The term “meditation” has been used quite frequently in recent years, however, I am not sure that the population, as a whole, truly understands what meditation is, and the benefits that you can receive by engaging in this practice. My life has been dramatically changed by the persistent and consistent practice of meditation; it has also taken my metaphysical practice to new levels and boosted my spiritual gifts. Of course, meditation is not necessarily about the individual engaging in this practice, but can be of benefit for many other people and situations. Let’s first begin with some of the ways that meditation is defined.
“Living in a state of full, conscious awareness of one’s whole self, other people, and the context in which we live and work.”
“Paying attention on purpose, in the present moment, and nonjudgmentally, to the unfolding of experience moment to moment.”
“Mindfulness means being awake, aware, and attending—to ourselves and the world around us.”
“Meditation is a mental exercise that trains attention and awareness.”
“Meditation is a practice of concentrated focus upon a sound, object, visualization, the breath, movement, or attention itself in order to increase awareness of the present moment, reduce stress, promote relaxation, and enhance personal and spiritual growth.”
Meditation can clearly be defined and explained in a number of ways, however, I would simplify this down to “the act of stilling and focusing the conscious mind, in order to listen to or communicate with the spiritual world.” I personally use meditation for some or all of the following reasons:
To listen to messages from my spirit guides or the universe.
To send out intentions to my spirit guides or the universe.
Bring my thoughts down to near-zero to create a space to experience peace.
Purposefully look in on another location – similar to remote viewing.
Simply allow my spirit guides to engage me however they see fit.
Currently, I can meditate and connect quickly and clearly, but I was not always good at this practice; even now, however, I have days where the connection is quite difficult and hard to achieve. One of the really neat things that I have recently noticed, is that I can literally bring my mind down to very few thoughts, which for many years seemed like an elusive objective. I think those that start meditation and don’t necessarily see results quickly, soon give up; however, if you stick with it, this practice can completely transform your life. The more you work with your connection and receive validation, the more centralized and specific it will become. This is like weightlifting for your consciousness -- you must continue to train so you can develop the connection muscle!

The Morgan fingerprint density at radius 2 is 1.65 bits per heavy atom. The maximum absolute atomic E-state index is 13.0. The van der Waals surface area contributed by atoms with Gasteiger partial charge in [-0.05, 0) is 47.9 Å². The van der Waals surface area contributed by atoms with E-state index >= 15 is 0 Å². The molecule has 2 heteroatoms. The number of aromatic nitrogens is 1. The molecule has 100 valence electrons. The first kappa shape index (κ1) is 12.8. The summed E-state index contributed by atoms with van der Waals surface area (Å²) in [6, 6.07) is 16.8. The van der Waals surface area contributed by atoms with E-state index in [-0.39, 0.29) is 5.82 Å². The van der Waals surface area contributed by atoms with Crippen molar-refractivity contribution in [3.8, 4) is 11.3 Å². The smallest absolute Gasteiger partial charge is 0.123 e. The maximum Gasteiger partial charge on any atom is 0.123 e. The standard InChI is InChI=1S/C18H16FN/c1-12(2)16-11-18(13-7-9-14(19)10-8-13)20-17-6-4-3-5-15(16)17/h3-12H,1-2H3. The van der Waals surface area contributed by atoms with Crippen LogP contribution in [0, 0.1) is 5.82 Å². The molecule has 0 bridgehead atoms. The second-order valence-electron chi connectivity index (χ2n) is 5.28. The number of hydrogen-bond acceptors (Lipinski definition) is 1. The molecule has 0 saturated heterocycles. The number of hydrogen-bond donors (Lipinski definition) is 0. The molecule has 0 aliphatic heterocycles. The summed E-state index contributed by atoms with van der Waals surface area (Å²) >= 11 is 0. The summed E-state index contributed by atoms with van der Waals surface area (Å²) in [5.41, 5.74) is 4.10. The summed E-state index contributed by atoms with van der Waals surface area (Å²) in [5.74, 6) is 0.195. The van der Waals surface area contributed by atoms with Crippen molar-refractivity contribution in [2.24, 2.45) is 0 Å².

Also remember that not everyone is designed to sit on a mountain top, cross-legged, and smoke a pipe when conducting meditation; there are a very large number of methods to approach reaching the mindfulness of meditation. Some people are very content and effective at sitting still for meditation, while others have such an active mind that this technique would be virtually impossible. Most of my clients have minds that operate at a continuous high pace, without the ability to slow it down; in this instance, it is better to consider a kinesthetic or moving meditation or a guided meditation. Dr. Joe Dispenza is quite the master of meditation and backs all of his work with hard science. One of my favorite meditation tracks designed by him is his walking meditations which can be found here. He also has a large number of great resources for meditation on his website.
To be honest, if you ask 100 people how to meditate, you get at least 100 different answers. I decided to learn meditation by myself and just experimented with a couple of different methods. The main and easiest way for me to connect was by using a 20-minute piece of music, that was not any know tune that my mind would capture and follow. I utilized headphones while sitting still with my eyes closed while listening to this soundtrack and attempted to focus my mind on the task at hand. I struggled for at least a month to reach any semblance of centralizing my thoughts enough to hear or send intentions to the spirit world, however, I finally was able to reach that place within 20 minutes. As I continued to practice, I began to reach this wonderful space in less and less time, so that my 20 minutes was better connected. Eventually, all it took was for me to simply start the soundtrack and I had a solid 20 minutes of communicating with the spirit world. As you might imagine, my meditation muscles had developed well over the months, and now I can meditate without any sound. I have also found that I have an enormously wonderful experience with mindfulness and communication with the spirit world when I am exercising or pushing my body in some way. I often go on long walks and come home loaded with new experiences that I had along my walking journey.
Sometimes classical meditation will not work well for someone, and it may have to be simple and intermittent connections throughout the day when prompted by something that seems to be happening from outside of ourselves. Whatever method you find yourself connecting purely to the spiritual world, you will certainly find great rewards and personal growth from your attention to the communication from the universe or the spiritual world. I have had so many wonderful experiences, that it would be impossible to capture all of them in a short article. I wish I had started my meditation journey long ago, however, it is never too late to start, and you will find yourself in a much better place for routinely practicing meditation.